The tradition of photography started in the 19th century in Vietnam and has since then given rise to modern photography and photojournalism into the 20th century.
Photographic technology was introduced to Vietnam by photographers from Europe and Hong Kong, who set up photography studios in Hanoi, Saigon, and other cities. The first photographs of Vietnam were taken by Jules Itier in Danang, in 1845. Early photographers used photography to document archaeological sites in the region, create portraits of colonial administrators and Vietnamese royalty, and capture everyday life in cities such as Saigon.
The early commercial success and spread of photography can be attributed to the recognition of photography’s potential to spread information on Cochin China, Tonkin, and Annam by colonial administrators. Thus photographers were often tasked to record early military expeditions. For instance, Émile Gsell (1838–1879) was hired to photograph Angkor Wat in the Commission d'exploration du Mékong. Gsell would later be the first Frenchman to set-up a commercial photography studio in Saigon. Other notable French photography studio owners include Aurélien Pestel (1855–1897) whose photographs were exhibited at the 1894 World Exposition in Lyon and used to announce Indochina’s participation in the 1900 World’s Fair in Paris.
Another factor that contributed to the spread of photographic technology in Vietnam was the importance of family portraits, that would be used as part of Confucian practices of ancestor worship. Commercial photography studios not only served colonial administrators but also Mandarin elites. Notable photography studio owners include Pun Lun (繽綸) (1864–1900), a Chinese photographer who opened studios in Saigon, Fuzhou, and Singapore, as well as Nguyễn Đình Khánh (also known as Khánh Ký) (1884–1946) who owned a chain of commercial studios in Vietnam and was said to have employed Ho Chi Minh in his Paris studio.
Early photographers active in Vietnam were:
Commercial salon photography practices decreased with the onset of the First Indochina War (1946–1954) and Second Indochina War (1955–1975) and were displaced by representational photography practices such as photojournalism, that served to document historic events as well as disseminate images of war to an international audience.
The division of Vietnam along the 17th parallel after the 1954 Geneva Conference not only reflected the conflicting ideologies within Vietnamese Republicanism, but also the differences in the institutional structures of news agencies. The North Vietnamese government established the Vietnamese News Agency (VNA) in 1945, shortly after Ho Chi Minh’s proclamation of independence in Hanoi, as well as the Liberation News Agency (LNA) in the South along the Ho Chi Minh trail. VNA and LNA photographers were both soldiers and war correspondents, trained in military and photography techniques and answerable to the People’s Army of Vietnam. Similarly, the Republic of South Vietnam employed photographers in the Political Warfare department of the Army of the Republic of Vietnam (ARVN) and local newspapers that were headquartered in Saigon. However, Vietnamese photographers in the Republic of South Vietnam also had the option of freelancing for Western media outlets such as the Associated Press.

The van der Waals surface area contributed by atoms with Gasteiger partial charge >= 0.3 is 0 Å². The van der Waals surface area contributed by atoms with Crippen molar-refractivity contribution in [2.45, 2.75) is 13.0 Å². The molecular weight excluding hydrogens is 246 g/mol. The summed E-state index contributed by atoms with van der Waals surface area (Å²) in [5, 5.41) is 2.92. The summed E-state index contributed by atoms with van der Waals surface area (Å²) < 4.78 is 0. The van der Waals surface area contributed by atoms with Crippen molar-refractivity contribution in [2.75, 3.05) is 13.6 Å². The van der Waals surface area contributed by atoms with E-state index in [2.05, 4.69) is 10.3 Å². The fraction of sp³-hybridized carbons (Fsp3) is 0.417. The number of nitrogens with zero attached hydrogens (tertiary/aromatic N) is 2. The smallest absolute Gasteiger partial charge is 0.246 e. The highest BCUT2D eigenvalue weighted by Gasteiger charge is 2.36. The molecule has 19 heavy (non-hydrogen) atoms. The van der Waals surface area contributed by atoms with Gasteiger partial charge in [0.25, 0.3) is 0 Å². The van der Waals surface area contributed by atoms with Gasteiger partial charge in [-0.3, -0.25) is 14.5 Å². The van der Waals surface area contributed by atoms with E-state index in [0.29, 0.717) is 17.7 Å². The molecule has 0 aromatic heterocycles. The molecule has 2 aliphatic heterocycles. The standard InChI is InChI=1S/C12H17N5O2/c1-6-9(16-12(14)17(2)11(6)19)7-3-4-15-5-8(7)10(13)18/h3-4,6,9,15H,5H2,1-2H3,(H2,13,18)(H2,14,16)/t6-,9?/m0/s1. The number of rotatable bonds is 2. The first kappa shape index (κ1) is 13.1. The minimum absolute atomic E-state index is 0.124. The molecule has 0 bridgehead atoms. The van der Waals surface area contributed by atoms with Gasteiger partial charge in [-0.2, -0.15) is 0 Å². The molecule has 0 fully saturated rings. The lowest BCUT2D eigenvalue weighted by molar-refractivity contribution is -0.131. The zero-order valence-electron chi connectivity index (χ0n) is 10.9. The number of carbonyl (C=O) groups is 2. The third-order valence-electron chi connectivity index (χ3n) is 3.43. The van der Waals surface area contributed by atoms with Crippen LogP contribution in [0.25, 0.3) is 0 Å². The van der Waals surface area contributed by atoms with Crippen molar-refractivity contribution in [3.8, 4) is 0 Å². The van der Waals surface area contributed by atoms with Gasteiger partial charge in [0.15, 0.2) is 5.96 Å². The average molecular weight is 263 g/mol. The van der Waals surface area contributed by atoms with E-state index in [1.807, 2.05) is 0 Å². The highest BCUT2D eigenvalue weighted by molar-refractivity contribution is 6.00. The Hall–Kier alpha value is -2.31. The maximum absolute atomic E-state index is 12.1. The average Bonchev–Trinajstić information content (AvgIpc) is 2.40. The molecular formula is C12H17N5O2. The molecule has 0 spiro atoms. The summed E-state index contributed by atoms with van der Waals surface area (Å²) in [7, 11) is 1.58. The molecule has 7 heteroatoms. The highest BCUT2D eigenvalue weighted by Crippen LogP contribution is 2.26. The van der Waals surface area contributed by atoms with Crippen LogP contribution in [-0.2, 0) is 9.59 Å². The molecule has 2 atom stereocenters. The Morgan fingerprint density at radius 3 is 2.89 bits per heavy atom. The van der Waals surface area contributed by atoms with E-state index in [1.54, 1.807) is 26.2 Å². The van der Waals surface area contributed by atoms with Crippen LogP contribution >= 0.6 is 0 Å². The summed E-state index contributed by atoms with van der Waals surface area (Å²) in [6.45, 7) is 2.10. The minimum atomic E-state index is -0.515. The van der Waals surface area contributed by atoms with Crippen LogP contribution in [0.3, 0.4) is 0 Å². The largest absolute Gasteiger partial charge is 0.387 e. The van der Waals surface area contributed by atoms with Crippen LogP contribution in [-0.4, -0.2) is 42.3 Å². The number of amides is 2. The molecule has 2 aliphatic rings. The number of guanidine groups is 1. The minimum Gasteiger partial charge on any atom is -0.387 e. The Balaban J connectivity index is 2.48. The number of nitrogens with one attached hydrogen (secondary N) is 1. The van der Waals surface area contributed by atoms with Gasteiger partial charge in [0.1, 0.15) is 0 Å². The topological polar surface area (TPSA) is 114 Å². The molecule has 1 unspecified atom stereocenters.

There are 72 recorded deaths of North Vietnamese VNA and LNA correspondents and 4 South Vietnamese war correspondents that worked for Western media outlets.
Photographs submitted to the VNA or LNA were published in local newspapers as well as publications with circulation in Eastern European states, such as the Viet Nam Pictorial. Such photographs by North Vietnamese war correspondents tended to focus on the diverse aspect of people’s lives and experiences during the wartime, rather than violent scenes from the war as seen in the images created by war correspondents working for Western news agencies. Critics have argued that this difference exhibits the decreased importance of objectivity for North Vietnamese photojournalists and desire to exercise agency in capturing images that highlight the continuation of everyday life for the civilians. However recent critiques of photography from the era, most notably by Lâm Tấn Tài (1935–2001) who founded the LNA, points to the restrictions by the North Vietnamese government that forbade the shooting of ongoing battle scenes and wounded soldiers. Lâm also suggests that a sense of collective Vietnamese sentimentality resulted in the avoidance of capturing images of violence and instead a compulsion to create beautiful images.
Photojournalists came from a diverse range of backgrounds. For instance, Đinh Đăng Định (1920–2013) worked at a photography studio in his teenage years before joining the Viet Minh in 1936. He later became Ho Chi Minh’s personal photographer in 1945 and founded the Vietnamese Association of Photographic Artists (VAPA) with Lâm Tấn Tài in 1965. On the other hand, Lê Minh Trường (1930–2011) was declared unfit for combat and reassigned to be a photographer for the VNA. Other notable photographers include Đoàn Công Tính (b. 1943) who picked up photography while in the military academy, Vo An Khanh (b. 1936) who photographed the Mekong Delta, Mai Nam (b. 1931) who worked for the Hanoi Tien Phong (Pioneer) Newspaper, Nguyễn Khuyến who is the founder of the English-language daily Việt Nam News, and Trọng Thanh (1945 – 2000) who led the Viet Nam Pictorial and brought "an East-German and Russian influence to Vietnamese photography".
East-German and Russian influence on Vietnamese photography can also be seen in the sort of photographic equipment used by VNA and LNA correspondents. For instance, photographers were often issued a FED Soviet rangefinder or the East-German made Praktica.
Less is known about the conditions and experiences of South Vietnamese war correspondents. A potential explanation is the absence of narratives of Southern Vietnamese in the history of the war, privileging the role of photographers from the North that mirrors the political narrative of the North liberating the South. Another explanation is the eclipsing of the contributions by South Vietnamese war correspondents by their Euro-American counterparts. Notable war correspondents with the ARVN were mostly established salon photographers who decided to use their craft to support the ideological position of the RV. This included Nguyễn Ngoc Hạnh (1927–2017) who was a Lieutenant Colonel and official war photographer for the ARVN, Nguyễn Mạnh Dân (b. 1925) who co-created the photo book "Viet Nam in Flames" with Nguyễn Ngoc Hạnh, and Nguyễn Văn Thông (b. 1925) who was an internationally-acclaimed salon photographer based in North Vietnam before moving to Saigon. Because of their affiliation with the South Vietnamese government, Nguyễn Ngoc Hạnh, Nguyễn Mạnh Dân, and Nguyễn Văn Thông were sent to reeducation camps after 1975.